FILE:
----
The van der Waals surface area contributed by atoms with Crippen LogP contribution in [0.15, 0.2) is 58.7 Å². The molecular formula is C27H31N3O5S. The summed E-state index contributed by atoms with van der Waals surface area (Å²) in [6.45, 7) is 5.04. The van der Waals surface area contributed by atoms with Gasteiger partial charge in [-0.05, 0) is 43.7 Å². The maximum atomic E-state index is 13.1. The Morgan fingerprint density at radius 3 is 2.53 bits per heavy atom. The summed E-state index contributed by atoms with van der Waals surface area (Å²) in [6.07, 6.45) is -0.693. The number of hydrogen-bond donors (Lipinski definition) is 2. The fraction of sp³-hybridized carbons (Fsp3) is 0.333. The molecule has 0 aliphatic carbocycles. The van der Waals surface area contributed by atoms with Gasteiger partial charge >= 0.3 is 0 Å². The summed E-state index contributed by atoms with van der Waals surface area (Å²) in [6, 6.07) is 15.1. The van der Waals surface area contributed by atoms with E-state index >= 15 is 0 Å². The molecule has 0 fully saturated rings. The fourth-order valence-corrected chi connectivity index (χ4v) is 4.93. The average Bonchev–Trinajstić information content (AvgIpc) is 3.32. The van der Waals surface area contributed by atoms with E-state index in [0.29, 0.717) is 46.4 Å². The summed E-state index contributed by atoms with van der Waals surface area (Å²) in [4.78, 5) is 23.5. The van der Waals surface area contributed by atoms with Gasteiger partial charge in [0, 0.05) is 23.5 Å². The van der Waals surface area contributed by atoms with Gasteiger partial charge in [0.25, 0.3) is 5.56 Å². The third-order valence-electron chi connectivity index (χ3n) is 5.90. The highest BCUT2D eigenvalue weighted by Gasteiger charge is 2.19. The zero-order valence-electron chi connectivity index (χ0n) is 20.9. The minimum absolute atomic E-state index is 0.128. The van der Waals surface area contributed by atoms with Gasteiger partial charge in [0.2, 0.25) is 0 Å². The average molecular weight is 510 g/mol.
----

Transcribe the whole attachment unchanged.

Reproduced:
The van der Waals surface area contributed by atoms with Crippen LogP contribution in [0.15, 0.2) is 58.7 Å². The molecular formula is C27H31N3O5S. The summed E-state index contributed by atoms with van der Waals surface area (Å²) in [6.45, 7) is 5.04. The van der Waals surface area contributed by atoms with Gasteiger partial charge in [-0.05, 0) is 43.7 Å². The maximum atomic E-state index is 13.1. The Morgan fingerprint density at radius 3 is 2.53 bits per heavy atom. The summed E-state index contributed by atoms with van der Waals surface area (Å²) in [6.07, 6.45) is -0.693. The number of hydrogen-bond donors (Lipinski definition) is 2. The fraction of sp³-hybridized carbons (Fsp3) is 0.333. The molecule has 0 aliphatic carbocycles. The van der Waals surface area contributed by atoms with Gasteiger partial charge >= 0.3 is 0 Å². The summed E-state index contributed by atoms with van der Waals surface area (Å²) in [6, 6.07) is 15.1. The van der Waals surface area contributed by atoms with E-state index >= 15 is 0 Å². The molecule has 0 fully saturated rings. The fourth-order valence-corrected chi connectivity index (χ4v) is 4.93. The average Bonchev–Trinajstić information content (AvgIpc) is 3.32. The van der Waals surface area contributed by atoms with E-state index in [0.29, 0.717) is 46.4 Å². The summed E-state index contributed by atoms with van der Waals surface area (Å²) in [4.78, 5) is 23.5. The van der Waals surface area contributed by atoms with Gasteiger partial charge in [0, 0.05) is 23.5 Å². The van der Waals surface area contributed by atoms with Gasteiger partial charge in [0.25, 0.3) is 5.56 Å². The third-order valence-electron chi connectivity index (χ3n) is 5.90. The highest BCUT2D eigenvalue weighted by Gasteiger charge is 2.19. The zero-order valence-electron chi connectivity index (χ0n) is 20.9. The minimum absolute atomic E-state index is 0.128. The van der Waals surface area contributed by atoms with Gasteiger partial charge in [0.2, 0.25) is 0 Å². The average molecular weight is 510 g/mol.